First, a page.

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Keywords:

  • head and neck cancer;
  • reirradiation;
  • chemotherapy;
  • hyperfractionated;
  • squamous cell carcinoma

Abstract

Background.

Patients with local recurrences or new head and neck primary tumors in previously irradiated tissues have few options for salvage treatment. One option for select patients is to undergo reirradiation with concurrent chemotherapy. The purpose of this study is to report the initial clinical results of the Fox Chase phase I and II prospective reirradiation and chemotherapy studies.

Methods.

Between July 1996 and January 2002, 38 patients with locally recurrent unresectable squamous cell carcinoma of the head and neck were treated with concurrent chemotherapy and reirradiation on two prospective trials. All patients had received prior radiation therapy to the head and neck region (median dose, 64.2 Gy). Patients received cisplatin and paclitaxel along with hyperfractionated external beam radiation therapy to the site of recurrence.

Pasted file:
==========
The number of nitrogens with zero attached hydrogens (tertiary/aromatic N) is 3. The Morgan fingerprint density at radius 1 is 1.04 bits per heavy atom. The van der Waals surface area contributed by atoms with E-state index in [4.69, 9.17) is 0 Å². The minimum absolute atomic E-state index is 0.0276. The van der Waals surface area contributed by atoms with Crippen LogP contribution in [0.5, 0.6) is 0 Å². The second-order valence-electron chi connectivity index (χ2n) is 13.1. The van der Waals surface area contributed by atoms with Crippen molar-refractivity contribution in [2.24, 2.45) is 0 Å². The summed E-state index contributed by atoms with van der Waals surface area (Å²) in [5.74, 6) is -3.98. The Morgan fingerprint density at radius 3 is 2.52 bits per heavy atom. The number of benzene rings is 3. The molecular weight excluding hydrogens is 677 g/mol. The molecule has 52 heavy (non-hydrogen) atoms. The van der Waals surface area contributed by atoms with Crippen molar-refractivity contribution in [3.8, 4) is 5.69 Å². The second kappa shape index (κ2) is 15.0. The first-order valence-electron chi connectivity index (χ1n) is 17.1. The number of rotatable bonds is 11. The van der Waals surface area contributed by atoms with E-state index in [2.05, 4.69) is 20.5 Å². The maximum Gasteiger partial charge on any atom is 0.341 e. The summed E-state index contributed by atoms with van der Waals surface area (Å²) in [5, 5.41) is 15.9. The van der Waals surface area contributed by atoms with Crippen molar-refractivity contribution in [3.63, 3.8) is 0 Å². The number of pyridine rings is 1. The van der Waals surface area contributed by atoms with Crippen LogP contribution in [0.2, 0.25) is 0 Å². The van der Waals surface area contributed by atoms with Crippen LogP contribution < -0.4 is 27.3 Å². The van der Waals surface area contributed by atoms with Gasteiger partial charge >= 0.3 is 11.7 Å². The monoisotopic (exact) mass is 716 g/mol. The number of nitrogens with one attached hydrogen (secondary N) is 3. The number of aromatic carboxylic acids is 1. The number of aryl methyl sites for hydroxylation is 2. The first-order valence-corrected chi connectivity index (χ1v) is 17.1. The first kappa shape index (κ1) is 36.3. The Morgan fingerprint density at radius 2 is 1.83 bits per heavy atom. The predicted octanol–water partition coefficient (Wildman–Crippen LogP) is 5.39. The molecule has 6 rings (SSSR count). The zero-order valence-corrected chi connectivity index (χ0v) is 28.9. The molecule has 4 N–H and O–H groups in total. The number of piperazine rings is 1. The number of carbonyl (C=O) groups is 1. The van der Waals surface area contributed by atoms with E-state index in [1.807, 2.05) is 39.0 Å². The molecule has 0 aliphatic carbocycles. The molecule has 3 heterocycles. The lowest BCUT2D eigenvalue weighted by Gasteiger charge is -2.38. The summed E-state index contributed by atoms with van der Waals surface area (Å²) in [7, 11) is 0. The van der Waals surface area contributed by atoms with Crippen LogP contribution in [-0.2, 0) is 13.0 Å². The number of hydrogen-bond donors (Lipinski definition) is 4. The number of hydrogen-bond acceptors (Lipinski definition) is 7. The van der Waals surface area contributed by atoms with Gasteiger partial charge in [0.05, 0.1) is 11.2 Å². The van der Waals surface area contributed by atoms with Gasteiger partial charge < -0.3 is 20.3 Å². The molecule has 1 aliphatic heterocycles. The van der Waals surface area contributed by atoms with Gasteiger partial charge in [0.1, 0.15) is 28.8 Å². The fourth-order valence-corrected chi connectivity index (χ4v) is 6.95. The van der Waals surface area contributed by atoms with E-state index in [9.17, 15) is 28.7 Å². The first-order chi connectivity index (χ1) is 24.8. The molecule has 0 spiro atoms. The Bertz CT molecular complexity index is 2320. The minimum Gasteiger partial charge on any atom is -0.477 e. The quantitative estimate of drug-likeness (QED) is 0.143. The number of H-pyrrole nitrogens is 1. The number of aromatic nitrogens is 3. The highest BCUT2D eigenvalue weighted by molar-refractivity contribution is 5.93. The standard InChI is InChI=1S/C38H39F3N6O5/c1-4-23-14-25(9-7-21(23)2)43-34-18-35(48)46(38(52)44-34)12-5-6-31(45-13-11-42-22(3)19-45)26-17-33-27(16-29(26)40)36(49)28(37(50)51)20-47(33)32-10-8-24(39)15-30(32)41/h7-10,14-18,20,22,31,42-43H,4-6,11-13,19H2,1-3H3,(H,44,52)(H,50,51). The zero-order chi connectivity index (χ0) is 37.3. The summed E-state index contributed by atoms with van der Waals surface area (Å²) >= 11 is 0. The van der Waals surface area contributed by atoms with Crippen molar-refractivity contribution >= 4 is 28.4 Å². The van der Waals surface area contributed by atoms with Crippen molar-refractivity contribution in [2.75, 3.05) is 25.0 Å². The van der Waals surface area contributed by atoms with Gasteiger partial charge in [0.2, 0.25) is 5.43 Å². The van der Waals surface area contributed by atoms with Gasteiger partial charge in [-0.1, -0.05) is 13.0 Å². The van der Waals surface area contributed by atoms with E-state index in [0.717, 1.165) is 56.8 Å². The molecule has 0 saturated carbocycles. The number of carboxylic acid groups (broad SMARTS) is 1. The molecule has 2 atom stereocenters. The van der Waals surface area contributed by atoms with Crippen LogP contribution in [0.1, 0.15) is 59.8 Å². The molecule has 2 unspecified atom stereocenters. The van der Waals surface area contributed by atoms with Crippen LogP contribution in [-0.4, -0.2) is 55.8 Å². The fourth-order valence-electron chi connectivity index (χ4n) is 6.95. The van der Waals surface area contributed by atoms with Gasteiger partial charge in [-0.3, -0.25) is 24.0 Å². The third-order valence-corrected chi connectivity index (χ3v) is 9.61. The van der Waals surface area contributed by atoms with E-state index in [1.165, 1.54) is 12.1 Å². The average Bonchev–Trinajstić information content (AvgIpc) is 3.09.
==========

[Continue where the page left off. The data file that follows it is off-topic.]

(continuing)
Results.

The median follow-up was 10 months. The median survival was 12.4 months, with actuarial rates of overall survival of 50% and 35% at 1 and 2 years, respectively. During follow-up, 63% of patients experienced local progression of disease, all in the irradiated field. Actuarial progression-free survival at 1 year was 33%, with a median time to progression of 7.3 months. Acute grade 3 to 4 toxicity included neutropenia, nausea, emesis, and mucositis.

Conclusions.

Hyperfractionated split-course reirradiation and concurrent cisplatin and paclitaxel chemotherapy demonstrates durable locoregional control in select patients, although late toxicity may occasionally be significant. Only sites of disease recurrence need to be covered in the reirradiation fields. © 2005 Wiley Periodicals, Inc. Head Neck27: XXX–XXX, 2005